Cross v. Sundin

Annotate this Case

278 S.E.2d 805 (1981)

Walter D. CROSS v. Sandra Rhea SUNDIN, et al.

Record No. 800412.

Supreme Court of Virginia.

June 12, 1981.

Walter D. Cross filed brief pro se.

Henry P. Custis, Jr., Ayres, Hartnett & Custis, Accomac, on brief, for appellees.



The sole issue in this appeal is whether the trial court erred in dismissing an action filed by the appellant, a convict, on the ground that he could not proceed with the action without the appointment of a committee pursuant to Code § 53-307.[1]

Subsequent to his conviction and incarceration for second-degree murder, Walter D. Cross brought an action in 1979 against Sandra Rhea Sundin and Martha Peppler, individually and in their capacity as executrices of the Estate of Marcia Lane Cross.[2] Alleging that Code § 53-307 deprived Cross of standing to maintain the action, the appellees filed a motion to dismiss, which the circuit court sustained in an order filed on December 18, 1979. Cross, contending he had a constitutional right to petition the courts without the appointment of a committee, then brought this appeal.

Because we believe this case is governed by Dunn v. Terry, Administratrix, 216 Va. 234, 217 S.E.2d 849 (1975), we find it unnecessary to reach the appellant's constitutional challenge. In Dunn, Charles R. Dunn, III, a prisoner, was sued by an administratrix prior to his incarceration. Although Dunn was represented by counsel in the civil proceedings, the trial occurred during his incarceration, and no committee was appointed for him. After the trial court rendered judgment against him, Dunn claimed that the failure to appoint a committee invalidated the civil judgment rendered *806 against him. Rejecting his argument, we ruled that the appointment of a committee was a procedural provision which could be waived by a prisoner. In support of our holding, we noted that "[c]onvicts are not civilly dead in Virginia" and that Dunn "was not legally incompetent to transact business either before or after his conviction in the criminal case." Id. at 239, 217 S.E.2d at 854. Because Dunn elected to utilize the services of his attorneys and did not move for the appointment of a committee, we concluded that Dunn had waived the procedural provisions of Code § 53-307. Id.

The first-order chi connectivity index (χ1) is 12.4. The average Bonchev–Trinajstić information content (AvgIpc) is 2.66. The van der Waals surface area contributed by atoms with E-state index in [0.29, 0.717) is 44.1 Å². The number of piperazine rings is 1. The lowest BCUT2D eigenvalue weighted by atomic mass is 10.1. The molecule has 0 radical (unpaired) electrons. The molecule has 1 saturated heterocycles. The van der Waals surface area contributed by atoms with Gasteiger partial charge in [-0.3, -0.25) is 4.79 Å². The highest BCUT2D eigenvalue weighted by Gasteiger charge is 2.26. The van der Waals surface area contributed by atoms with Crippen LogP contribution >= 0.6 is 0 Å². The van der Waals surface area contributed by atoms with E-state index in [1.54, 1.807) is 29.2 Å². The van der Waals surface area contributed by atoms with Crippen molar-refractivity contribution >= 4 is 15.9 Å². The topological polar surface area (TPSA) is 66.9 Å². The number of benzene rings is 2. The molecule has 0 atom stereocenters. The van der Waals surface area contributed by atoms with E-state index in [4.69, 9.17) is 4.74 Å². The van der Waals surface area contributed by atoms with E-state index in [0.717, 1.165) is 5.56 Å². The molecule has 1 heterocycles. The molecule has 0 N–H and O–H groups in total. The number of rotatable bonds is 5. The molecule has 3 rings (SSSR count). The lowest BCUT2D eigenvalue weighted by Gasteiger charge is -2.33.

Cross was free to waive the appointment of a committee, if he so desired. Consequently, the trial court erred in dismissing Cross's action on the basis of Code § 53-307.

For the reasons stated, the judgment of the trial court will be reversed and the case remanded for proceedings not inconsistent with this opinion.

Reversed and remanded.


[1] Code § 53-307 (1978 Repl. Vol.) provides in pertinent part:

Such committee may sue and be sued in respect to all claims or demands of every nature in favor of or against such convict, and any other of the convict's estate .... No action or suit on any such claim or demand shall be instituted by or against such convict after judgment of conviction, and while he is incarcerated. [Emphasis added.]

In 1980, the General Assembly deleted the second sentence of this section as here italicized. Acts 1980, c. 504. In the same Act the legislature added Code § 53-307.1, which provides that "No action or suit on any claim or demand shall be instituted against such convict after judgment of conviction, and while he is incarcerated except through his committee."

[2] Previous to Cross's suit, Peppler and Sundin had filed an action against him. Sundin v. Klein, 221 Va. 232, 269 S.E.2d 787 (1980).